Book Review: The Deepest Dark by Joan Hall Hovey

The Deepest DarkThe Deepest Dark
Joan Hall Hovey
Books We Love, July 2014
ISBN 978-1-77145-215-1
Trade Paperback

From the publisher—

Following the deaths of her husband, Corey, and ten year old daughter Ellie in a traffic accident, author Abby Miller sinks ever deeper into depression. She contemplates suicide as a way to be with them, and to end her unrelenting pain. In a last desperate effort to find peace, she drives to Loon Lake where they last vacationed together, wanting to believe they will be waiting for her there. At least in spirit. Barring that, the pills Doctor Gregory gave her to help her sleep, are in her purse.

The cabin at Loon Lake was her and Corey’s secret hideaway, and not even Abby’s sister, Karen, to whom she is close, knows where it is. But someone else does. He is one of three men who have escaped from Pennington prison. They are dangerous predators who will stop at nothing to get what they want – and to keep from going back to prison. Having already committed the worst of crimes, they have nothing to lose.

Unknowingly, Abby is on a collision course with evil itself. And the decision of whether to live or die will soon be wrenched from her hands.

It’s understandable that Abby would want to have a little solitude after the heartwrenching loss of her husband and child, especially when she’s on the verge of giving in to the unremitting sorrow. What better place to end the pain than the backwoods cabin they loved so much? Abby is about to find out, though, that she doesn’t really want to let life go when there comes a knock on her door. She’s about to find out that there are three men who, like her, have nothing to lose.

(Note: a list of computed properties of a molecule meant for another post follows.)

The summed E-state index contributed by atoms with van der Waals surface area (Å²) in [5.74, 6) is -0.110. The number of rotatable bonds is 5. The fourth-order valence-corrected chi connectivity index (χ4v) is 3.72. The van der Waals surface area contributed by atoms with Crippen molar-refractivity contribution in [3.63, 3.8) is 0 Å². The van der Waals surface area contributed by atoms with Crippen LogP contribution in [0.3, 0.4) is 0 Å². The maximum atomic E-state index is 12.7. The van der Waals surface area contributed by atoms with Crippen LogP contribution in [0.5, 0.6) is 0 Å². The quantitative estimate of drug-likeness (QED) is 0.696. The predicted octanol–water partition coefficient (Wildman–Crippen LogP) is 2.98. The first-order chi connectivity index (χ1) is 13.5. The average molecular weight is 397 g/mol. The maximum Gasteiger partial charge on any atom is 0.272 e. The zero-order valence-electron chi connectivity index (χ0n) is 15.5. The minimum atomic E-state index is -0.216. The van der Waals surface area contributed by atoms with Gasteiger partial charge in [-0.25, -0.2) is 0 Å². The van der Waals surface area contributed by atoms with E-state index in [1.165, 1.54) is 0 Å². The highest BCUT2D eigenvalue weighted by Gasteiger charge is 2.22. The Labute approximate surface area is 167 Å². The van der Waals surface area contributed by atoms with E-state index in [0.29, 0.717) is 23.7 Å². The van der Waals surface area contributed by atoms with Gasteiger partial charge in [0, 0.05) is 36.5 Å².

The scenes in the early pages of this book, when we first encounter the prison escapees, are bad, very bad, but it’s that first meeting Abby has with the stranger at her door that sets the stage for her fight against true evil. This man radiates malevolence without doing anything overt but Abby seems to sense that something isn’t quite right. Ken Roach clearly has a purpose in being there but what connection could this convict possibly have with the cabin at Loon Lake?

Abby and Roach are strongly developed characters and I easily fell into an empathetic relationship with Abby. Roach and his companions, Tattoo and Dog, are the personification of mindless brutality and it’s these men who are so well drawn that they came alive for me in an uncomfortable way, making me look over Abby’s shoulder more than once.  Secondary characters, particularly the daughter of a missing elderly couple, bring another element of fear and heartbreak that makes this so much more than a mere crime story.

I doubt that much is more frightening than being alone  and away from anyone that might help when you know that you’re in serious danger; that visceral fear is at the heart of The Deepest Dark and just won’t let go from one page to the next. Not only did I have to stay up to find out what was going to happen on that next page…I couldn’t have slept anyway with all my spidey senses on high alert. Every little noise creeped me out and THAT, my friends, is what makes Joan Hall Hovey a genius at writing suspense.

Reviewed by Lelia Taylor, January 2015.

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4 thoughts on “Book Review: The Deepest Dark by Joan Hall Hovey

  1. Pingback: My Favorite Books of 2015 | Buried Under Books

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